Representing Harford's student body

Duty: C. Milton Wright High senior Michael Morey takes his role on the Harford school board seriously - and so do his colleagues.

October 26, 2003|By Hanah Cho | Hanah Cho,SUN STAFF

Michael Morey is like any other 17-year-old, who would much rather hang out with his friends than worry about homework, tests and college applications.

Come Monday night, though, Morey is focused on only one thing - the Harford County Board of Education meeting.

Such is the life of the school board's student representative, who has been assigned the task of giving a voice to the 40,000 students in Harford's public schools. No longer just a sounding board for student gripes, recent representatives have become more vocal and bring with them issues they would like to tackle during the yearlong commitment.

"When [student representatives] first started, it was an experiment ... to see if a student could deal with adults and handle very complicated issues that come before the board," said schools spokesman Donald R. Morrison. "Over the years as the students have proven themselves, the board has given them more responsibilities and taken them more seriously."

Morey, a senior at C. Milton Wright High School, can talk just as easily about cafeteria food and the dress code as he can about complicated challenges, such as overcrowding and school security, facing Harford County schools. As a result, his perspective and insights are valued by school officials and board members.

Board member Eugene C. Chandler said he listens when Morey has something to say.

Morey is "one of the most astute student representatives we've had on the board," Chandler said. "He brings multiple sides of the issue - what the middle school students think, what the high school students think, and what the student councils think. ... That's very important for the board to hear."

Morey is the 16th student representative on the board and the fourth elected from C. Milton Wright since 1988. All but two of the 24 school districts in Maryland have a student representative or member sitting on local school boards, according to the State Department of Education.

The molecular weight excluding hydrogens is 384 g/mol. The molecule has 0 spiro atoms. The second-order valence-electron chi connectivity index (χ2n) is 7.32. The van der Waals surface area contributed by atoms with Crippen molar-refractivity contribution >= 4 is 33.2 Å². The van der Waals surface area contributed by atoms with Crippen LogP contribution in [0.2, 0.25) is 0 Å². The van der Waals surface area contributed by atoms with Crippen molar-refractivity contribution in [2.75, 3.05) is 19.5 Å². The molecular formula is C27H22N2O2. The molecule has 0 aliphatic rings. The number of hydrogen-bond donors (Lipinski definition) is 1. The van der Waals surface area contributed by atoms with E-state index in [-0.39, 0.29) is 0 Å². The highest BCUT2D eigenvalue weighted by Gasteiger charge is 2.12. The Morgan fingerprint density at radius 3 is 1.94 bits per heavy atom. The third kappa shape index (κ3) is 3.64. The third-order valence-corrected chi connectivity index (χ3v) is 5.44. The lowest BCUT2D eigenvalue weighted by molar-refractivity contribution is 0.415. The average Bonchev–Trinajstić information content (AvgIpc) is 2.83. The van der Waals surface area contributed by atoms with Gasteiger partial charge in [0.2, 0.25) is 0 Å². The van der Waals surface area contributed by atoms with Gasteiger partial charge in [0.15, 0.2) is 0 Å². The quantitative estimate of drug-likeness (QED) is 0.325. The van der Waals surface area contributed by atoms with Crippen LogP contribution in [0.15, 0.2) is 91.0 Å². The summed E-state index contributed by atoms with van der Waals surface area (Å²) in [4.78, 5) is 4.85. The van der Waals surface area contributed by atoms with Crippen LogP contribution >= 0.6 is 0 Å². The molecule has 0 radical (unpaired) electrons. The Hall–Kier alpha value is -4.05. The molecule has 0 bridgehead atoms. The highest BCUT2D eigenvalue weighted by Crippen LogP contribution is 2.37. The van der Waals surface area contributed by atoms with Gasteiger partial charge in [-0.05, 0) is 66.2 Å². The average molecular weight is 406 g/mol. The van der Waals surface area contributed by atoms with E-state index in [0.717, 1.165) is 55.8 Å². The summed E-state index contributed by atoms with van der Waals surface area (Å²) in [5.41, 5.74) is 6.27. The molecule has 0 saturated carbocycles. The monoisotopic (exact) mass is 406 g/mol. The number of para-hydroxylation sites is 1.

Not all have equal voting rights, though. While Anne Arundel County's student member can vote on every matter, others sitting on Baltimore-area school boards have limited voting rights or none at all. In Harford County, Morey's vote is recorded in meeting minutes but does not count.

The process to become a student representative is demanding. In Harford County, interested juniors submit a speech and several recommendations to the Harford County Regional Association of Student Councils, which then elects the student representative in December. The one-year term begins in July when the student representative-elect becomes a high school senior.

"Coming from a family that's politically active, I thought it was important to influence issues coming before the county," Morey said. "It sounds naive, but I wanted to do it. The main thing that got me going was overcrowding not only in C. Milton but in schools around the county.

"The other thing, too, is the fact that I've always been a person who wants to be where the action is and voice my discontent or praise," Morey added. "As a student, you don't want to sit back and let things happen to you, but rather you happen to the issues."

Carl Holston, Morey's ninth-grade honors government teacher who wrote one of the recommendation letters, said his former student displayed qualities that make Morey a "natural fit" for the position.

"He has a good attitude," Holston said. "He's got the personality for it. He's got the schmoozing down. You have to have the ease and ability to communicate."

Morey, who is third among five children in his family, got his start in politics early. The honors student used to listen to radio news shows, particularly the Marc Steiner Show, with his dad on his way to middle school, Morey said.

Raised in Arlington, Va., and Pennsylvania, Morey's family moved to Harford County in 1995. Morey attended Churchville Elementary School and Harford Day School, where he was president of its student council.

Along with his responsibility as a school board representative, Morey is treasurer of C. Milton Wright's student council. If he weren't busy enough, Morey also runs cross country, is a mentor to ninth-graders and has participated in theater productions - although he says he probably won't have time to be an actor this year.

In balancing his various tasks, Morey takes his role among the adults on the school board seriously. In fact, one thing Morey has taken on as his main issue is overcrowding in Harford County schools, where some exceed their capacity.

At a school board meeting this month, Morey's ears perked up as he listened to Superintendent Jacqueline C. Haas' report on two proposed housing developments in Havre de Grace.

"I was wondering what is the projected student enrollment based on the two developments in Havre de Grace," Morey asked Haas and other school officials in attendance. They did not have an answer for Morey that night, however.

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